Please join us on a “time-travelling” journey through the rich and colourful 142-year-old history of the Canadian National Exhibition Association (CNEA).
This website is devoted to our heritage.
It is a “photo-log“ of our past: one that features photographs, posters, programme covers, prize list covers, tickets, advertising and newspaper clippings from the CNE over the decades. Each piece reflects the style, the focus, and often the issues, of the time.
The CNE Heritage Site is, and always will be, a “work in progress”. As more and more of our archival images are digitalized, this site will change, evolve, and be embellished over time.
This year (2021) represents another landmark year in the history of our institution. For the second time since the Second World War (1942 - 1946), the 2021 CNE has been cancelled. As was the case last year in 2020, the fair cannot take place this year due to the ongoing war against the spread of the novel coronavirus: COVID-19.
A Snapshot of Canadian History
As a visual travelogue of the history of Canada’s largest fair, the CNE Heritage Site serves as a photographic and psychographic survey of Canadian history as it played out every year since the CNE began in 1879. This year proves to be no exception.
The history of the Canadian National Exhibition is a poignant reflection of the history of this country. Year over year, the CNE images on this website capture Canadian life as it was experienced in a single season in late summer, on a single site situated on the northern shores of Lake Ontario in Toronto, Canada.
It features CNE visitors interacting with agriculture, entertainers, exhibits, fashion, food, midway rides, shows, and the new technology of the day. It also details visits by members of the Royal Family, Canadian Prime Ministers, Ontario Premiers and various other dignitaries, over a span of more than a dozen decades.
Even when the CNE was closed during the Second War, the CNE grounds played an important role as a training and recruitment centre for our troops.
Not to be stopped by the war, Patty Conklin of Conklin Shows, the CNE's midway provider, took the Carnival to Toronto's Riverdale Park under the guise of the Fair for Britain in 1942 and 1943. The fun of the fair continued during the early days of the second war.
As we face the challenges presented by the coronavirus: COVID-19 in 2020, it is important to remember that the CNE has faced, and survived, many such obstacles in the past. In addition to two World Wars, these challenges have included the Spanish Influenza pandemic of 1918/19 , the Great Depression, the polio epidemics of 1937 and 1951, SARS (Severe Acute Respiratory Syndrome) in 2003, the electrical blackout on the Eastern Seaboard that same year, which closed the CNE for our first four days in August 2003, and the H1N1 (the Swine Flu) pandemic in 2009.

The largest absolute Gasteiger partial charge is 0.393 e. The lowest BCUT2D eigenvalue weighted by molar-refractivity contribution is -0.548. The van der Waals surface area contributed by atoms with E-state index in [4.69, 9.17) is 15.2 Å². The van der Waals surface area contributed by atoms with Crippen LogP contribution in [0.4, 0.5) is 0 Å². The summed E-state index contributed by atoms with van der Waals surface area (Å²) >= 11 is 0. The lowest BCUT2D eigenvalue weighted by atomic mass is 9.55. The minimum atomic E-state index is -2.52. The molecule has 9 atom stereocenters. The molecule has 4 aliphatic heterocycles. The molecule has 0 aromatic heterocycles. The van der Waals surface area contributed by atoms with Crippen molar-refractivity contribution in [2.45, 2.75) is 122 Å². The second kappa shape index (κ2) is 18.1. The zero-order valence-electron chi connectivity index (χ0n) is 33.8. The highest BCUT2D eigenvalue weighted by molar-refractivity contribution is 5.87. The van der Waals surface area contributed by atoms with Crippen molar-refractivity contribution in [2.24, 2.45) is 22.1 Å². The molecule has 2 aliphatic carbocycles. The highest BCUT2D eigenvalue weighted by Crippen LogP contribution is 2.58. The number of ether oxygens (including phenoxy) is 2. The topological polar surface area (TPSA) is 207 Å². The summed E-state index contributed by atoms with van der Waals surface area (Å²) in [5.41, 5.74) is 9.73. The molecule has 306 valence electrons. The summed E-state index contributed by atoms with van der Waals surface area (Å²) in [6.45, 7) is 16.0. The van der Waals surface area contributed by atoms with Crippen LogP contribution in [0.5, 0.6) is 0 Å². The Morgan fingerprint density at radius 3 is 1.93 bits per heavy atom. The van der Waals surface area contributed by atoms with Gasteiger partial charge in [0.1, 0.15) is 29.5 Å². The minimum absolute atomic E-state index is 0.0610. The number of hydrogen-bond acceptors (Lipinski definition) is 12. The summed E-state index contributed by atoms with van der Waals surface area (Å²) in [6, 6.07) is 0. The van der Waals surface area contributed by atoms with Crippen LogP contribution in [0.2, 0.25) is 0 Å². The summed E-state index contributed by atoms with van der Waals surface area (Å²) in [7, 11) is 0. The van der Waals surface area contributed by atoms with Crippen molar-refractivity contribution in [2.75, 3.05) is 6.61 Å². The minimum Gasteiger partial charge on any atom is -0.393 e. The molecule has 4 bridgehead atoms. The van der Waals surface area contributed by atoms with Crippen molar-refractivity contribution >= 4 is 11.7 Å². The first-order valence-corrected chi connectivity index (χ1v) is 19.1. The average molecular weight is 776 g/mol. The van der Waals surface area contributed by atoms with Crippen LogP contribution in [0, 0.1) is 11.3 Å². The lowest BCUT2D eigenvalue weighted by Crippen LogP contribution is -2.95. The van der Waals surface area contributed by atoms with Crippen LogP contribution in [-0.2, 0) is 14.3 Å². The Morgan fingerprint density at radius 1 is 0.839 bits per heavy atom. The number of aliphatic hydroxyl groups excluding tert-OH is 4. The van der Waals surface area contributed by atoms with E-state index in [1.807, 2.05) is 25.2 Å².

It is said that “our past informs our future.” Although the CNE has changed enormously over the years, it remains a vibrant and popular Canadian tradition that generates major economic impact for both the Greater Toronto Area and the Province of Ontario.
Each year, new visitors attend, and new memories are made. This year, these CNE experiences will take place "virtually", online at TheEx.com.
Through this Heritage Site, we explore the experiences and memories of the generations of individuals who walked before us on these historic grounds.
We welcome you aboard this fascinating voyage!
We would like to thank the staff at the Canadian National Exhibition Archives Department, and the City of Toronto Archives for their assistance in assembling the resources for the CNE’s Heritage Website.
Additional resources: Toronto Public Library; James Lorimer, THE EX: A Picture History of the Canadian National Exhibition (Toronto: James Lewis & Samuel, Publishers, 1973); Keith Walden, Becoming Modern in Toronto: The Industrial Exhibition and the Shaping of a Late Victorian Culture (Toronto: University of Toronto Press, 1997); Once Upon A Century: 100 Year History of the 'EX', John Robertson, Editor (Toronto, Ont: J.H. Robinson Publishing Limited, 1978), The Toronto Star, The Globe, The Globe and Mail and Wikipedia.
Special thanks to Linda Cobon, Head of the CNE Archives Department, and the CNE’s Alicia Cherayil, Program Manager, Arts & Culture for their ongoing support!